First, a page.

Scarlet by Brian Michael Bendis & Alex Maleev

by Brian Michael Bendis & Alex Maleev
Icon Comics, 2011

The back cover asks “What will the world look like when someone stands up and says, ‘Enough’?” It could also have asked “What happens when the Eisner-award winning writer of Ultimate Spider-Man, Daredevil, Alias and Powers reads too many issues of Adbusters and decides to do his own version of V for Vendetta set in hipster central Portland, Oregon, starring a psychotic Manic Pixie Dream Tank Girl?”

It’s, er, very topical, with street protests and struggling against institutionalized corruption, but despite Bendis’ masterful grasp of narration and story construction, Scarlet is as subtle as a brick. Bendis has proved repeatedly that he’s capable of more satirical and intelligent work than this exploitative rubbish.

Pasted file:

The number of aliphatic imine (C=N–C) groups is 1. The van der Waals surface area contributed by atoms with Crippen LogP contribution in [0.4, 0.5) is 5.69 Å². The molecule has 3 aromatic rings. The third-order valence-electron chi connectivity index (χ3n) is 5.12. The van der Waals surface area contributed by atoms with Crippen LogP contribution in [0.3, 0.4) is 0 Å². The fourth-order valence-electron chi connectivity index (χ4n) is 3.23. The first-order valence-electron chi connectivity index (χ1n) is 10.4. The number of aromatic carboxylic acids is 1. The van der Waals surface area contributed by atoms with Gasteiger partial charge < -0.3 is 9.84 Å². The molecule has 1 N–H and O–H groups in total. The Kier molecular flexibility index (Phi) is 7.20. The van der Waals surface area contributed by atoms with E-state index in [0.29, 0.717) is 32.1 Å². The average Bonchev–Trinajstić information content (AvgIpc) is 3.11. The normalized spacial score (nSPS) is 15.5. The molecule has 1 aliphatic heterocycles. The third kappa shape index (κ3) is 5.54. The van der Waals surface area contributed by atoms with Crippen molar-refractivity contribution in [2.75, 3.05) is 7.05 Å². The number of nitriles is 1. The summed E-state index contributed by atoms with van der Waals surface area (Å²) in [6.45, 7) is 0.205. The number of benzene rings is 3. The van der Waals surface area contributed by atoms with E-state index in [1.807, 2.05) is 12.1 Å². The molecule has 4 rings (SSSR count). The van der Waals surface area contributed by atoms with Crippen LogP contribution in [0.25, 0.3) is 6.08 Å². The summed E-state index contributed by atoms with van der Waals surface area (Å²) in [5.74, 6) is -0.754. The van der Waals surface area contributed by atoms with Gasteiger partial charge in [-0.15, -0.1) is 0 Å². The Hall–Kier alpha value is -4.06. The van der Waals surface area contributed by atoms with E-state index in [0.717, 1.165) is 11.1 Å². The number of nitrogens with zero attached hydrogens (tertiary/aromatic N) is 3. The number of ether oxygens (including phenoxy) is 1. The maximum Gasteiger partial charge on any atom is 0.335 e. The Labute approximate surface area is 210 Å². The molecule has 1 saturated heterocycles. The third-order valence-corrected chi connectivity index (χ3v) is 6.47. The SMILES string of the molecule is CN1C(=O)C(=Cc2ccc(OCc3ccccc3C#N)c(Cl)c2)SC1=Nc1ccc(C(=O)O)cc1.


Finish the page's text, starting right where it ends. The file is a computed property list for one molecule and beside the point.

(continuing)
Maleev (his primary collaborator on Daredevil) dutifully provides the excellent artwork, restricted to a desaturated palette with streaks of red, derived from heavily-treated photos of posed models. The book also contains 13 pages of script (which is pure padding) and 30 pages of covers and sketches, which is rather more worthwhile. One of the covers was censored by the Man, because raised middle fingers are too racy for mainstream comics. Who the fingers were being raised at is less clear.

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